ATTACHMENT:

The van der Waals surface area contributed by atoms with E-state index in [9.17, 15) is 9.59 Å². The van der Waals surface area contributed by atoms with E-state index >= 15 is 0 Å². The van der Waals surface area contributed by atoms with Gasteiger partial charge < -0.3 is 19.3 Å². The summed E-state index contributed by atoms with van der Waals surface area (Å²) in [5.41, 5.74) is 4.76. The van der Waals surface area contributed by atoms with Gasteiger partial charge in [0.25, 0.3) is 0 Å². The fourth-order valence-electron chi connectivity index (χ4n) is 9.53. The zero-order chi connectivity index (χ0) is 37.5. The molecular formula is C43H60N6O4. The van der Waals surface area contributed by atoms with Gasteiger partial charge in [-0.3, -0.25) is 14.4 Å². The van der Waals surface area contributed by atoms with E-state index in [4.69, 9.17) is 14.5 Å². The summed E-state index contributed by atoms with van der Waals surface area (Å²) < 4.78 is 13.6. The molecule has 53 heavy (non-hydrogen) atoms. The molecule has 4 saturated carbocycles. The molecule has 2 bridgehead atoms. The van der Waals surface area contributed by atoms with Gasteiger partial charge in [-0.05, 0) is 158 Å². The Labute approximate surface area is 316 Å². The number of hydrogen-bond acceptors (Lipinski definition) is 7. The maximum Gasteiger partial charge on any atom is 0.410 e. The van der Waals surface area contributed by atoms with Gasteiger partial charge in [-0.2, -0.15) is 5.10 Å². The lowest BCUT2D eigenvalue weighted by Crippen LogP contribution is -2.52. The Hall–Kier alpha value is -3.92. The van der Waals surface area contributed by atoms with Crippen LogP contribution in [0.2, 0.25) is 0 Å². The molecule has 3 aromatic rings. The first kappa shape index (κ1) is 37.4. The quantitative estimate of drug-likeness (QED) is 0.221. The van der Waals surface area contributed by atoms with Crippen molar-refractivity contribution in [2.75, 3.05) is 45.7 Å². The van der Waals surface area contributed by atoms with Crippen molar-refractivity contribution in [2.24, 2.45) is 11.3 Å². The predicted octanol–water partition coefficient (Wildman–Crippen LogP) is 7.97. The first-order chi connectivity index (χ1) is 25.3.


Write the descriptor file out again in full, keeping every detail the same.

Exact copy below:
The van der Waals surface area contributed by atoms with E-state index in [9.17, 15) is 9.59 Å². The van der Waals surface area contributed by atoms with E-state index >= 15 is 0 Å². The van der Waals surface area contributed by atoms with Gasteiger partial charge < -0.3 is 19.3 Å². The summed E-state index contributed by atoms with van der Waals surface area (Å²) in [5.41, 5.74) is 4.76. The van der Waals surface area contributed by atoms with Gasteiger partial charge in [0.25, 0.3) is 0 Å². The fourth-order valence-electron chi connectivity index (χ4n) is 9.53. The zero-order chi connectivity index (χ0) is 37.5. The molecular formula is C43H60N6O4. The van der Waals surface area contributed by atoms with Gasteiger partial charge in [-0.3, -0.25) is 14.4 Å². The van der Waals surface area contributed by atoms with E-state index in [4.69, 9.17) is 14.5 Å². The summed E-state index contributed by atoms with van der Waals surface area (Å²) < 4.78 is 13.6. The molecule has 53 heavy (non-hydrogen) atoms. The molecule has 4 saturated carbocycles. The molecule has 2 bridgehead atoms. The van der Waals surface area contributed by atoms with Gasteiger partial charge in [-0.05, 0) is 158 Å². The Labute approximate surface area is 316 Å². The number of hydrogen-bond acceptors (Lipinski definition) is 7. The maximum Gasteiger partial charge on any atom is 0.410 e. The van der Waals surface area contributed by atoms with Gasteiger partial charge in [-0.2, -0.15) is 5.10 Å². The lowest BCUT2D eigenvalue weighted by Crippen LogP contribution is -2.52. The Hall–Kier alpha value is -3.92. The van der Waals surface area contributed by atoms with Crippen LogP contribution in [0.2, 0.25) is 0 Å². The molecule has 3 aromatic rings. The first kappa shape index (κ1) is 37.4. The quantitative estimate of drug-likeness (QED) is 0.221. The van der Waals surface area contributed by atoms with Crippen molar-refractivity contribution in [2.75, 3.05) is 45.7 Å². The van der Waals surface area contributed by atoms with Crippen molar-refractivity contribution in [2.24, 2.45) is 11.3 Å². The predicted octanol–water partition coefficient (Wildman–Crippen LogP) is 7.97. The first-order chi connectivity index (χ1) is 25.3.